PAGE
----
Another reason Russia is weathering the storm so far: it has a strong lifeline in the form of revenues from fossil fuels. European countries are beholden to Russian oil and gas for their energy, even as they scramble for alternative sources, while states like China and India continue to purchase Russian fossil fuels, funnelling billions into Russian government coffers.
Reuters reported that Russia’s finance ministry expects $9.6 billion (U.S.) in additional revenue from energy sales in April alone because of high oil prices that continue to sit at about $100 per barrel.
For Michael Chong, a Conservative MP who is the party’s shadow foreign minister, this means the federal government should do more to increase Canada’s oil and gas exports. He called the increased production announced last month the “bare minimum,” and argued Canada can pledge to go further even if added production takes a few years to be realized.
Chong also said Canada should follow the United States and European Union in creating a special “task force” to uncover assets sanctioned Russians own in Canada, and ensure the penalties are actually enforced.
“It doesn’t matter how many people you sanction if you’re not willing to enforce those sanctions, and that’s the problem,” Chong said.
Heather McPherson, the NDP’s foreign affairs critic and an MP from Edmonton, said the government needs to release more information about the impact of western sanctions against Russia. That includes data on the amount of assets frozen or seized from sanctioned individuals and companies, she said.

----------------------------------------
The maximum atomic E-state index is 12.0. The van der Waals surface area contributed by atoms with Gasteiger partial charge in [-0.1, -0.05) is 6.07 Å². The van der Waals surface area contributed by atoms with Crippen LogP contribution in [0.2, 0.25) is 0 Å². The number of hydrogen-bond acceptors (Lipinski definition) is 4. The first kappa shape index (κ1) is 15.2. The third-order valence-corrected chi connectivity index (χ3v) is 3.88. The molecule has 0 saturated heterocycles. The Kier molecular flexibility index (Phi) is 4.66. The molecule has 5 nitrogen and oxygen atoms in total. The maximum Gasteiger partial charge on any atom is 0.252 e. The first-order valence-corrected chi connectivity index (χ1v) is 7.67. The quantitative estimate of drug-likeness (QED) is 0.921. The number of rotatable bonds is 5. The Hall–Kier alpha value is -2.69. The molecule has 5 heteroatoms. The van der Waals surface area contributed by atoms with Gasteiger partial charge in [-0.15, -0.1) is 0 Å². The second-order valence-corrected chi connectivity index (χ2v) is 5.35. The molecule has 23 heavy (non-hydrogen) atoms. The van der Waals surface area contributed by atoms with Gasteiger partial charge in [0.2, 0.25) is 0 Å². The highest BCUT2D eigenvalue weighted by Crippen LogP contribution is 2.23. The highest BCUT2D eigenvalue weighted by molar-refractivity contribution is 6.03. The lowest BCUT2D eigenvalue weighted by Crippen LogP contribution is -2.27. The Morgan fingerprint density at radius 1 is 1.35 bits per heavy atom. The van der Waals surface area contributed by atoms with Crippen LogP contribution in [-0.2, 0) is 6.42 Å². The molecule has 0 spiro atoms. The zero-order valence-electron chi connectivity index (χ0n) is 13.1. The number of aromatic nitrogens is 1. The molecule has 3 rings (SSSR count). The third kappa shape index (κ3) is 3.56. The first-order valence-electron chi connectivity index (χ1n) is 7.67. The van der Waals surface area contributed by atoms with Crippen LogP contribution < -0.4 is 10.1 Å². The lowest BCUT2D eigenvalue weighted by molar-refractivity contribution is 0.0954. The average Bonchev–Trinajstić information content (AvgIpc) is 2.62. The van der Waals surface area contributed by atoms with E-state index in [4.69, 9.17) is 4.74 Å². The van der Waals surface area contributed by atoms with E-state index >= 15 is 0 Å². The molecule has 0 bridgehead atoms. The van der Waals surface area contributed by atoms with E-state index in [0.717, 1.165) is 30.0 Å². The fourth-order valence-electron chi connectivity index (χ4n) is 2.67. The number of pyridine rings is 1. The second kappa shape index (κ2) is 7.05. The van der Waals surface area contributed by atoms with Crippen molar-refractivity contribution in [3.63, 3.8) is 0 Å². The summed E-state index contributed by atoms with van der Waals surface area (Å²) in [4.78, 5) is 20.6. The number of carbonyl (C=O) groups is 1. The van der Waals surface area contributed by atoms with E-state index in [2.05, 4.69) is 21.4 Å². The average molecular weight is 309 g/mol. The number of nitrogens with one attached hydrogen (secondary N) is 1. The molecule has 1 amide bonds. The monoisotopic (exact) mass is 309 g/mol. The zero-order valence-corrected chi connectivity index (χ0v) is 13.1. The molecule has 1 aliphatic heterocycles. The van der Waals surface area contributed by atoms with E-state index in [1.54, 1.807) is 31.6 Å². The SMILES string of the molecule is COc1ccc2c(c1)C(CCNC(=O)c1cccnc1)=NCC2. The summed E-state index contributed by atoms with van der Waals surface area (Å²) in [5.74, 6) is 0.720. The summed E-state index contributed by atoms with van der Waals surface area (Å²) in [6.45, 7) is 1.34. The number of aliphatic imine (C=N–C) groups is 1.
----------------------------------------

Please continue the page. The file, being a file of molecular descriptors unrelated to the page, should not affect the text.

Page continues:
In an emailed statement to the Star on Tuesday, Joly’s spokesperson Adrien Blanchard said Canada has some of the strongest sanctions against Russia and that the overall impact of western measures is having a “crippling” effect.
“We will continue working with our allies to suffocate the Putin regime. More sanctions will be announced in the coming days,” Blanchard wrote.
Carleton’s Sahadeo predicted the existing sanctions from Canada and its western allies will “start to bite.” Developed countries in North America and Europe are no longer selling high-grade technology to Russia, which could make it harder for the country to build back after extensive losses of equipment so far in the war, he said. The EU also plans to phase out Russian fossil fuels “well before 2030.”
But countries like Iran and North Korea have shown it’s possible to persist under harsh sanctions, said Andres Kasekamp, a professor at the University of Toronto’s Munk School of Global Affairs.
The strategy of targeting rich Russians and top officials also doesn’t appear to have shaken Putin’s grip on power, which is abetted by a coterie of “hardliners” who are “happy with a new confrontation with the West,” Kasekamp said.
That means sanctions alone aren’t the answer, and experts say Canada and the West can further help Ukraine through other means, like the provision of weapons to support its defence against the invasion.
“The thing that can bring Putin down, to my mind,” Kasekamp said, “is only him losing this war.”
With files from The Associated Press
Alex Ballingall is an Ottawa-based reporter covering federal politics for the Star. Follow him on Twitter: @aballinga